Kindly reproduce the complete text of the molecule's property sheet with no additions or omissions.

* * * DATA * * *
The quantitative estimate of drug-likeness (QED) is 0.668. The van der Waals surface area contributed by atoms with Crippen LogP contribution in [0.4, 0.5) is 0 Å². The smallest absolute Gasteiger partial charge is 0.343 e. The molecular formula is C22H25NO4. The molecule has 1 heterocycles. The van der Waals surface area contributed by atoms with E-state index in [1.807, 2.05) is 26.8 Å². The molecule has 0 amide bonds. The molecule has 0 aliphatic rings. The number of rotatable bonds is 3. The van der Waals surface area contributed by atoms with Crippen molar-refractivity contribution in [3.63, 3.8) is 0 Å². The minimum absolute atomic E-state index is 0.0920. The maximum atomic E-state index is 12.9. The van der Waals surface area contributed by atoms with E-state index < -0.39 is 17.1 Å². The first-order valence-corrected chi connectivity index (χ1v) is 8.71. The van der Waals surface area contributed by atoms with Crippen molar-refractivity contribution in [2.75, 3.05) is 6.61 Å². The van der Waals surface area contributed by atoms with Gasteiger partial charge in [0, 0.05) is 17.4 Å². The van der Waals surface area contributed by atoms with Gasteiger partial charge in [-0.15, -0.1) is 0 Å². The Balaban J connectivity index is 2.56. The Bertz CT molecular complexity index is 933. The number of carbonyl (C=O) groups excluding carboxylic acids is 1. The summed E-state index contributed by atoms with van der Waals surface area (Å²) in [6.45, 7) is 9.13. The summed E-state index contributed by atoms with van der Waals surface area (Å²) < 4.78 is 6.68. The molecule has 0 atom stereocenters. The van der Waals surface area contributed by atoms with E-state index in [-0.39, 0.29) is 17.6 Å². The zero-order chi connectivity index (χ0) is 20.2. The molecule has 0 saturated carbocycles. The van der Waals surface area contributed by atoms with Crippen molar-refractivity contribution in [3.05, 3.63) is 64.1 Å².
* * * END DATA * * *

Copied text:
The quantitative estimate of drug-likeness (QED) is 0.668. The van der Waals surface area contributed by atoms with Crippen LogP contribution in [0.4, 0.5) is 0 Å². The smallest absolute Gasteiger partial charge is 0.343 e. The molecular formula is C22H25NO4. The molecule has 1 heterocycles. The van der Waals surface area contributed by atoms with E-state index in [1.807, 2.05) is 26.8 Å². The molecule has 0 amide bonds. The molecule has 0 aliphatic rings. The number of rotatable bonds is 3. The van der Waals surface area contributed by atoms with Crippen molar-refractivity contribution in [3.63, 3.8) is 0 Å². The minimum absolute atomic E-state index is 0.0920. The maximum atomic E-state index is 12.9. The van der Waals surface area contributed by atoms with E-state index < -0.39 is 17.1 Å². The first-order valence-corrected chi connectivity index (χ1v) is 8.71. The van der Waals surface area contributed by atoms with Crippen molar-refractivity contribution in [2.75, 3.05) is 6.61 Å². The van der Waals surface area contributed by atoms with Gasteiger partial charge in [0, 0.05) is 17.4 Å². The van der Waals surface area contributed by atoms with Gasteiger partial charge in [-0.15, -0.1) is 0 Å². The Balaban J connectivity index is 2.56. The Bertz CT molecular complexity index is 933. The number of carbonyl (C=O) groups excluding carboxylic acids is 1. The summed E-state index contributed by atoms with van der Waals surface area (Å²) in [6.45, 7) is 9.13. The summed E-state index contributed by atoms with van der Waals surface area (Å²) < 4.78 is 6.68. The molecule has 0 atom stereocenters. The van der Waals surface area contributed by atoms with E-state index in [-0.39, 0.29) is 17.6 Å². The zero-order chi connectivity index (χ0) is 20.2. The molecule has 0 saturated carbocycles. The van der Waals surface area contributed by atoms with Crippen molar-refractivity contribution in [3.05, 3.63) is 64.1 Å².